Thread overview
Bug of the sqrt() compiled by DMD
Jun 19
Johan
Jun 19
kdevel
Jun 19
jmh530
June 19

Hi,

Actually this error is not directly related to sqrt() but probably related to cast() and DMD Compiler v2.0.99. Because this no problem occurs in LDC.

Lets start...

n is an integer but n² doesn't have to be... sqrt() does not accept whole number! So the type of n² is correct.

When the root line is hidden, the 2-stage lines below it will toggle and there is no problem anymore. The problem appears exactly at 94906267 and odd numbers.

import std.math, std.stdio;
alias integer = ulong;

void main()
{
  integer n = 94_906_260;
  for( ; n <= 94_906_270; ++n)
  {
    integer root;
    double root2, n2 = n * n;

    root = cast(integer) sqrt(n2);/*
    root2 = sqrt(n2);
    root = cast(integer) root2;
    //**** no problem ****/

    root.write;
    if(root != n)
    {
      n.writefln!" != %s";
    }
    else n.writefln!" == %s";
  }
}

DMD Compiler v2.0.99:

>

94906260 == 94906260
94906261 == 94906261
94906262 == 94906262
94906263 == 94906263
94906264 == 94906264
94906265 == 94906265
94906266 == 94906266
94906266 != 94906267
94906268 == 94906268
94906268 != 94906269
94906270 == 94906270

    //...

    //root = cast(integer) sqrt(n2);/*
    root2 = sqrt(n2);
    root = cast(integer) root2;
    //**** no problem ****/

    //...

2-stage casting with DMD:

>

94906260 == 94906260
94906261 == 94906261
94906262 == 94906262
94906263 == 94906263
94906264 == 94906264
94906265 == 94906265
94906266 == 94906266
94906266 == 94906267
94906268 == 94906268
94906268 == 94906269
94906270 == 94906270

SDB@79

June 19

On Sunday, 19 June 2022 at 08:36:33 UTC, Salih Dincer wrote:

>
import std.math, std.stdio;
alias integer = ulong;

void main()
{
  integer n = 94_906_260;
  for( ; n <= 94_906_270; ++n)
  {
    integer root;
    double root2, n2 = n * n;

For some of the values of n that you are using, a double cannot represent n*n.

94,906,260 * 94,906,260 = 9,007,198,187,187,600 = 0x1F FFFF C05E 6D90

94,906,267 * 94,906,267 = 9,007,199,515,875,289 = 0x20 0000 0F90 97D9

Both results are 56 bit integers.
An IEEE 64-bit double (D's double) has 52 bits of mantissa. It can represent the first number without loss of precision because of the 4 zero bits at the end (56 - 4 = 52). It can not represent the second number: instead of 0x20 0000 0F90 97D9, n2 will store the value 0x20 0000 0F90 97D0, and you calculate the sqrt of that.

LDC creates instructions that do the sqrt in double domain, but DMD converts the double to a real (80bit floating point on x86) and does the sqrt in the real domain. Probably that is why it seems to work correctly for LDC and not for DMD (representation differences of the sqrt result for double and real, plus rounding when going back to ulong).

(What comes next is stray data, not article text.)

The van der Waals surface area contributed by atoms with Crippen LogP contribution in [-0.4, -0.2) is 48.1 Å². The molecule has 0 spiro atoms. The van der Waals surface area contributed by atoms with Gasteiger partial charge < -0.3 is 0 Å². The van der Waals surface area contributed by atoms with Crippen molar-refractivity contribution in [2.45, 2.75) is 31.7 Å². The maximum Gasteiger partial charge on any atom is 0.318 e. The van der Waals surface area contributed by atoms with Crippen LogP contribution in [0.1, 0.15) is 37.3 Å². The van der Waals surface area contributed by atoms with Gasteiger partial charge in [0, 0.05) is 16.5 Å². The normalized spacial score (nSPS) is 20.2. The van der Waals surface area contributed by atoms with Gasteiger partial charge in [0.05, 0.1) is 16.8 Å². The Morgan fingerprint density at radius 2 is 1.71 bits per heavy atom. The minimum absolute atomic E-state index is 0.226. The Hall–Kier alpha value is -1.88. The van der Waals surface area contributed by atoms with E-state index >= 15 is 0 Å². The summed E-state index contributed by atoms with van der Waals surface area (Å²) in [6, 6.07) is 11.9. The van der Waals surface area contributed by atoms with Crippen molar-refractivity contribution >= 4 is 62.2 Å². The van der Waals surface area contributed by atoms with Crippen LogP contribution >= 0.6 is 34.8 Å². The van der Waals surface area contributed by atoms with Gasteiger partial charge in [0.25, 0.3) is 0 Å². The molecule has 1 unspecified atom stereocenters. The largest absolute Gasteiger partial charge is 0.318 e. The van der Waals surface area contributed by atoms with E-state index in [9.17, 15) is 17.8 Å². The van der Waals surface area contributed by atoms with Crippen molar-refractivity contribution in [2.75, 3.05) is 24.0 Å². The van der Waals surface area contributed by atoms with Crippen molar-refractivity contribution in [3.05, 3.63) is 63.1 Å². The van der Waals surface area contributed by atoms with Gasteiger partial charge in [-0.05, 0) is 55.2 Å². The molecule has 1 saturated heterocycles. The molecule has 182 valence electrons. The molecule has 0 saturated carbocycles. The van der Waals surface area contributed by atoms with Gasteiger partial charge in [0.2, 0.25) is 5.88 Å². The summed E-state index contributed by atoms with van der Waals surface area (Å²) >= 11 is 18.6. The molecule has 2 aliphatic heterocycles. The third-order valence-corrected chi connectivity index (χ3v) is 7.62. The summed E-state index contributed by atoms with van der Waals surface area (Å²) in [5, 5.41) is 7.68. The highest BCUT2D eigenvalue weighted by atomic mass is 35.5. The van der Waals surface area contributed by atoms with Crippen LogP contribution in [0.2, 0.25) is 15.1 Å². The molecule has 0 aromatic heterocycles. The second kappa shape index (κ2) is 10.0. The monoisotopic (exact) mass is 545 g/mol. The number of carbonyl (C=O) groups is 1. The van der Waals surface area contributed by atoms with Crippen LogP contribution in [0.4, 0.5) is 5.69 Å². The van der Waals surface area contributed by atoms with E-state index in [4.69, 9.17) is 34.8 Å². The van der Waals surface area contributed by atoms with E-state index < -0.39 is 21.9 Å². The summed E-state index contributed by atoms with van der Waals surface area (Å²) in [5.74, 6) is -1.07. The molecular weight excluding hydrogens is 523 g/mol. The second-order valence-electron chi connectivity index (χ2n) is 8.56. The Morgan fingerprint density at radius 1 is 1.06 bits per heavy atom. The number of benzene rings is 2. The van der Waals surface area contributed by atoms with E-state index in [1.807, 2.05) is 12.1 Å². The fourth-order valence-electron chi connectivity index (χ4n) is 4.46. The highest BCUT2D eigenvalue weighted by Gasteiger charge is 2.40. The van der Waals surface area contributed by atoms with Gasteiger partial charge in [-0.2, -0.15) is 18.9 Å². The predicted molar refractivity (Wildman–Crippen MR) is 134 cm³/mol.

-Johan

June 19

On Sunday, 19 June 2022 at 10:41:32 UTC, Johan wrote:

>

An IEEE 64-bit double (D's double) has 52 bits of mantissa. It can represent the first number without loss of precision because of the 4 zero bits at the end (56 - 4 = 52). It can not represent the second number: instead of 0x20 0000 0F90 97D9, n2 will store the value 0x20 0000 0F90 97D0, and you calculate the sqrt of that.

I think the problem is not with bits. Because the size of the number is only twice uint.max. When integer type is changed qua long, the problem is fixed. Please try and see with your own eyes:

alias integer = long;

SDB@79

June 19

On Sunday, 19 June 2022 at 20:26:27 UTC, Salih Dincer wrote:

>

On Sunday, 19 June 2022 at 10:41:32 UTC, Johan wrote:

>

An IEEE 64-bit double (D's double) has 52 bits of mantissa. It can represent the first number without loss of precision because of the 4 zero bits at the end (56 - 4 = 52). It can not represent the second number: instead of 0x20 0000 0F90 97D9, n2 will store the value 0x20 0000 0F90 97D0, and you calculate the sqrt of that.

I think the problem is not with bits.

It is not debatable that 94906267² = 9007199515875289 has no exact representation in the double type:

import std.stdio;

union Double {
   double d;
   ulong u;
}

void main ()
{
   Double d = Double (94906267);
   d.d *= 94906267;
   for (int i = -4; i < 5; ++i) {
      Double e = d;
      e.d += i;
      writefln!"%4d %19.2f %14x" (i, e.d, e.u);
   }
}

prints

  -4 9007199515875284.00 4340000007c84bea
  -3 9007199515875284.00 4340000007c84bea
  -2 9007199515875286.00 4340000007c84beb
  -1 9007199515875288.00 4340000007c84bec
   0 9007199515875288.00 4340000007c84bec
   1 9007199515875288.00 4340000007c84bec
   2 9007199515875290.00 4340000007c84bed
   3 9007199515875292.00 4340000007c84bee
   4 9007199515875292.00 4340000007c84bee
>

Because the size of the number is only twice uint.max.